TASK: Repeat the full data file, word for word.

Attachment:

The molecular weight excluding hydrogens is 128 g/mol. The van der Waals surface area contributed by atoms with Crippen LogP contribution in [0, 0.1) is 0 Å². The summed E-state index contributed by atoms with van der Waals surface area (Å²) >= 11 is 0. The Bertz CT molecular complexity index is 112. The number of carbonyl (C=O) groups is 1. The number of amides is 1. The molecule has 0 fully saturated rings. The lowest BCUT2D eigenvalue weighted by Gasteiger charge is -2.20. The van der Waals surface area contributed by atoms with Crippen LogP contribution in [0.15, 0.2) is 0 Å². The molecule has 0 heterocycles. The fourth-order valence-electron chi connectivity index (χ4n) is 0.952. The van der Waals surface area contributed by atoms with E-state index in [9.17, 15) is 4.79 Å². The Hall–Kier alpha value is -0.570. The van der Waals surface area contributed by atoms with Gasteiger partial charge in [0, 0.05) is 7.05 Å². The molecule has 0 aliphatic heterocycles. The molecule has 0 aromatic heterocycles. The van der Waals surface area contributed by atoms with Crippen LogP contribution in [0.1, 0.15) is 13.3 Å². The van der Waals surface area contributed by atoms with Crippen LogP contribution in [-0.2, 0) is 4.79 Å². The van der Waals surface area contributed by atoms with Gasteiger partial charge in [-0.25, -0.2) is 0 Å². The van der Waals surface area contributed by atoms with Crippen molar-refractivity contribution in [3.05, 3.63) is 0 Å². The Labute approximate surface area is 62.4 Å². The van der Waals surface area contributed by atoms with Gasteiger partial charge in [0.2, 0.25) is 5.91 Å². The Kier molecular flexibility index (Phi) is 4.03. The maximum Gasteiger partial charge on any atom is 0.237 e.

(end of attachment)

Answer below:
The molecular weight excluding hydrogens is 128 g/mol. The van der Waals surface area contributed by atoms with Crippen LogP contribution in [0, 0.1) is 0 Å². The summed E-state index contributed by atoms with van der Waals surface area (Å²) >= 11 is 0. The Bertz CT molecular complexity index is 112. The number of carbonyl (C=O) groups is 1. The number of amides is 1. The molecule has 0 fully saturated rings. The lowest BCUT2D eigenvalue weighted by Gasteiger charge is -2.20. The van der Waals surface area contributed by atoms with Crippen LogP contribution in [0.15, 0.2) is 0 Å². The molecule has 0 heterocycles. The fourth-order valence-electron chi connectivity index (χ4n) is 0.952. The van der Waals surface area contributed by atoms with E-state index in [9.17, 15) is 4.79 Å². The Hall–Kier alpha value is -0.570. The van der Waals surface area contributed by atoms with Gasteiger partial charge in [0, 0.05) is 7.05 Å². The molecule has 0 aliphatic heterocycles. The molecule has 0 aromatic heterocycles. The van der Waals surface area contributed by atoms with Crippen LogP contribution in [0.1, 0.15) is 13.3 Å². The van der Waals surface area contributed by atoms with Crippen LogP contribution in [-0.2, 0) is 4.79 Å². The van der Waals surface area contributed by atoms with Gasteiger partial charge in [-0.25, -0.2) is 0 Å². The van der Waals surface area contributed by atoms with Crippen molar-refractivity contribution in [3.05, 3.63) is 0 Å². The Labute approximate surface area is 62.4 Å². The van der Waals surface area contributed by atoms with Gasteiger partial charge in [0.2, 0.25) is 5.91 Å². The Kier molecular flexibility index (Phi) is 4.03. The maximum Gasteiger partial charge on any atom is 0.237 e.